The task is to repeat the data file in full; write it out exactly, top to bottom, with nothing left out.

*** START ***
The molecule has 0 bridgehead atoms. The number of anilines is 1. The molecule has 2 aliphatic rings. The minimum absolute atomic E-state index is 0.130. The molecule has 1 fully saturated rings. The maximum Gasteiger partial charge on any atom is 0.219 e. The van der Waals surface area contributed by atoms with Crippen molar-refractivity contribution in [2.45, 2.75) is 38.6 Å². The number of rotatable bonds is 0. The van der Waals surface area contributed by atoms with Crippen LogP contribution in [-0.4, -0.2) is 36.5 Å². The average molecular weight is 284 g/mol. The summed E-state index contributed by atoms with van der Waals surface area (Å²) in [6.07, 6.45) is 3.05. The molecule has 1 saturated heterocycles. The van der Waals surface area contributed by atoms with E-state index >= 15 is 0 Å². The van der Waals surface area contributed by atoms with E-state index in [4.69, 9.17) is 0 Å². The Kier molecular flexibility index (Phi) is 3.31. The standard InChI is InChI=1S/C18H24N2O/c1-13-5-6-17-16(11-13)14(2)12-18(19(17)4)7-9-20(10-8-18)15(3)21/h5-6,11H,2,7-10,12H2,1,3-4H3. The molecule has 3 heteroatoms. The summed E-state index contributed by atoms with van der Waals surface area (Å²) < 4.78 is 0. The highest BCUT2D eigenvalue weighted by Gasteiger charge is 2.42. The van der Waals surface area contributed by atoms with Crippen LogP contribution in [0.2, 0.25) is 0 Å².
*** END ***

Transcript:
The molecule has 0 bridgehead atoms. The number of anilines is 1. The molecule has 2 aliphatic rings. The minimum absolute atomic E-state index is 0.130. The molecule has 1 fully saturated rings. The maximum Gasteiger partial charge on any atom is 0.219 e. The van der Waals surface area contributed by atoms with Crippen molar-refractivity contribution in [2.45, 2.75) is 38.6 Å². The number of rotatable bonds is 0. The van der Waals surface area contributed by atoms with Crippen LogP contribution in [-0.4, -0.2) is 36.5 Å². The average molecular weight is 284 g/mol. The summed E-state index contributed by atoms with van der Waals surface area (Å²) in [6.07, 6.45) is 3.05. The molecule has 1 saturated heterocycles. The van der Waals surface area contributed by atoms with E-state index >= 15 is 0 Å². The van der Waals surface area contributed by atoms with E-state index in [4.69, 9.17) is 0 Å². The Kier molecular flexibility index (Phi) is 3.31. The standard InChI is InChI=1S/C18H24N2O/c1-13-5-6-17-16(11-13)14(2)12-18(19(17)4)7-9-20(10-8-18)15(3)21/h5-6,11H,2,7-10,12H2,1,3-4H3. The molecule has 3 heteroatoms. The summed E-state index contributed by atoms with van der Waals surface area (Å²) < 4.78 is 0. The highest BCUT2D eigenvalue weighted by Gasteiger charge is 2.42. The van der Waals surface area contributed by atoms with Crippen LogP contribution in [0.2, 0.25) is 0 Å².